Anxiety or anger about the coronavirus pandemic can enhance our urges to satisfy emotional needs with physical fixes. This resource helps us understand why our brains make our bodies crave, and how to use that information each day.
A nationally recognized expert on compulsive behaviors explains the phenomenon of craving and gives us tools to achieve freedom from our seemingly insatiable desires by changing our actions to remap our brains.
When we find ourselves wanting something strong enough, we’ll do just about anything to get it--sometimes at the expense of our bodies, brains, bank accounts, and relationships. So why do we sometimes have the irrepressible feeling that we need something--such as food, cigarettes, alcohol, or sex--that we really just want? And how do we satiate that feeling without indulging it?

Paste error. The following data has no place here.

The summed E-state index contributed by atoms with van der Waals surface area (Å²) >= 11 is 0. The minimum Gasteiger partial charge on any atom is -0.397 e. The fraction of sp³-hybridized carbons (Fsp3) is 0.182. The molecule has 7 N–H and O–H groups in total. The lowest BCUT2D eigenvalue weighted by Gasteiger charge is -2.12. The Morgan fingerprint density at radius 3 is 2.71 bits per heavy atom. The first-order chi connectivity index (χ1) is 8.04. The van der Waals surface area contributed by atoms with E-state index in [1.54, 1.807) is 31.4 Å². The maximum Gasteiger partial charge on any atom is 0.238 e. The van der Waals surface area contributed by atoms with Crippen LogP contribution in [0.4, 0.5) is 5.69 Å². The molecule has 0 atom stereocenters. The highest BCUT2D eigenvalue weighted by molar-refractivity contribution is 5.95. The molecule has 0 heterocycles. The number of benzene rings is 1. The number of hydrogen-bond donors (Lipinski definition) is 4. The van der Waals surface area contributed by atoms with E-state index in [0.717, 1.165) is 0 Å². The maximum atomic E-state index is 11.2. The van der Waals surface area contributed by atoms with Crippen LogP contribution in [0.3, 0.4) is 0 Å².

In Craving, Omar Manejwala, M.D., translates the neurobiology of this phenomenon into real and accessible terms, explaining why we just can’t seem to get enough. He then gives us tools and guidance to find satisfaction without giving in to our cravings.
Dr. Manejwala explains: how and why our brain drives behavior; how to change the part of our brain that fuels our cravings; the warning signs that craving is evolving into addiction; why craving is the most difficult component of addiction to address; and why self-help and spiritual groups that use models like the Twelve Steps are so effective at changing behaviors, receiving encouragement, and remaining accountable.